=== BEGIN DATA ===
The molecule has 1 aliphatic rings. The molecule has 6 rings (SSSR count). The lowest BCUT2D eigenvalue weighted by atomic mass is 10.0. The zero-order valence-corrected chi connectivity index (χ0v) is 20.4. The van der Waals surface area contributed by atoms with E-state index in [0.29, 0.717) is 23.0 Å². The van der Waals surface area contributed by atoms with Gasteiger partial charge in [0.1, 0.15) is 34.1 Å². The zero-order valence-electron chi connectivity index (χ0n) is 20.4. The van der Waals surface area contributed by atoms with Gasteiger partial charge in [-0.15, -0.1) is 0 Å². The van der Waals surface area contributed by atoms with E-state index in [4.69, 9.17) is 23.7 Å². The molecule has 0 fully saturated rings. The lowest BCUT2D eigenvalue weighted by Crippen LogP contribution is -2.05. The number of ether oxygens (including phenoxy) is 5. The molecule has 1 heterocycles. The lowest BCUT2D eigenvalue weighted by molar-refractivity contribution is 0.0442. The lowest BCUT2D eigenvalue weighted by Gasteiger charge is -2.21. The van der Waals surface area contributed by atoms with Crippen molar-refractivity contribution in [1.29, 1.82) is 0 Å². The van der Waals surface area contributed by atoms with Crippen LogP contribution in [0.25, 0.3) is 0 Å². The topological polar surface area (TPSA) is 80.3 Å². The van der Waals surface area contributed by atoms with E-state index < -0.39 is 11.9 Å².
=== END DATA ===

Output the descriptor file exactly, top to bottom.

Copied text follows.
The molecule has 1 aliphatic rings. The molecule has 6 rings (SSSR count). The lowest BCUT2D eigenvalue weighted by atomic mass is 10.0. The zero-order valence-corrected chi connectivity index (χ0v) is 20.4. The van der Waals surface area contributed by atoms with E-state index in [0.29, 0.717) is 23.0 Å². The van der Waals surface area contributed by atoms with Gasteiger partial charge in [0.1, 0.15) is 34.1 Å². The zero-order valence-electron chi connectivity index (χ0n) is 20.4. The van der Waals surface area contributed by atoms with Gasteiger partial charge in [-0.15, -0.1) is 0 Å². The van der Waals surface area contributed by atoms with E-state index in [4.69, 9.17) is 23.7 Å². The molecule has 0 fully saturated rings. The lowest BCUT2D eigenvalue weighted by Crippen LogP contribution is -2.05. The number of ether oxygens (including phenoxy) is 5. The molecule has 1 heterocycles. The lowest BCUT2D eigenvalue weighted by molar-refractivity contribution is 0.0442. The lowest BCUT2D eigenvalue weighted by Gasteiger charge is -2.21. The van der Waals surface area contributed by atoms with Crippen molar-refractivity contribution in [1.29, 1.82) is 0 Å². The van der Waals surface area contributed by atoms with Crippen LogP contribution in [0.25, 0.3) is 0 Å². The topological polar surface area (TPSA) is 80.3 Å². The van der Waals surface area contributed by atoms with E-state index < -0.39 is 11.9 Å².